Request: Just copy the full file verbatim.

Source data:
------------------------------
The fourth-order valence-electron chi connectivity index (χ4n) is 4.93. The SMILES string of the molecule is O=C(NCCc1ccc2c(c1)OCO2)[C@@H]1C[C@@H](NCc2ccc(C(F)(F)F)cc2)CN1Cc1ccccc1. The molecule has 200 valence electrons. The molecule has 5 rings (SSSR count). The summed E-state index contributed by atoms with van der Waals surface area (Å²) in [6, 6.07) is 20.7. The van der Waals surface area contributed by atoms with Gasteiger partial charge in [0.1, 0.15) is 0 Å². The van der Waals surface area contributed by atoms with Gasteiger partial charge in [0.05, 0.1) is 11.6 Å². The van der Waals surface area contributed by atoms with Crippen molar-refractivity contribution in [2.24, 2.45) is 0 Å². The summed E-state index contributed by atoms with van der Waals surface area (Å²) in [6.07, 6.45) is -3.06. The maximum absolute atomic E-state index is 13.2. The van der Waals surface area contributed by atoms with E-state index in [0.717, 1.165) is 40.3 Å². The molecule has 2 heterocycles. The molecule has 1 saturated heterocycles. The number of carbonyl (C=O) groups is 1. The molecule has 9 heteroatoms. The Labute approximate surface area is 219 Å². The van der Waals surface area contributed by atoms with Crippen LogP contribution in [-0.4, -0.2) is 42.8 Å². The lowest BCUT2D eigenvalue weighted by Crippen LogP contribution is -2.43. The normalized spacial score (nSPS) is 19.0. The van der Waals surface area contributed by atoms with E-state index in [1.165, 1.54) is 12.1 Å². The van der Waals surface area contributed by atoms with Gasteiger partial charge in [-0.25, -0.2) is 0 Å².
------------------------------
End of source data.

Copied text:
The fourth-order valence-electron chi connectivity index (χ4n) is 4.93. The SMILES string of the molecule is O=C(NCCc1ccc2c(c1)OCO2)[C@@H]1C[C@@H](NCc2ccc(C(F)(F)F)cc2)CN1Cc1ccccc1. The molecule has 200 valence electrons. The molecule has 5 rings (SSSR count). The summed E-state index contributed by atoms with van der Waals surface area (Å²) in [6, 6.07) is 20.7. The van der Waals surface area contributed by atoms with Gasteiger partial charge in [0.1, 0.15) is 0 Å². The van der Waals surface area contributed by atoms with Gasteiger partial charge in [0.05, 0.1) is 11.6 Å². The van der Waals surface area contributed by atoms with Crippen molar-refractivity contribution in [2.24, 2.45) is 0 Å². The summed E-state index contributed by atoms with van der Waals surface area (Å²) in [6.07, 6.45) is -3.06. The maximum absolute atomic E-state index is 13.2. The van der Waals surface area contributed by atoms with E-state index in [0.717, 1.165) is 40.3 Å². The molecule has 2 heterocycles. The molecule has 1 saturated heterocycles. The number of carbonyl (C=O) groups is 1. The molecule has 9 heteroatoms. The Labute approximate surface area is 219 Å². The van der Waals surface area contributed by atoms with Crippen LogP contribution in [-0.4, -0.2) is 42.8 Å². The lowest BCUT2D eigenvalue weighted by Crippen LogP contribution is -2.43. The normalized spacial score (nSPS) is 19.0. The van der Waals surface area contributed by atoms with E-state index in [1.165, 1.54) is 12.1 Å². The van der Waals surface area contributed by atoms with Gasteiger partial charge in [-0.25, -0.2) is 0 Å².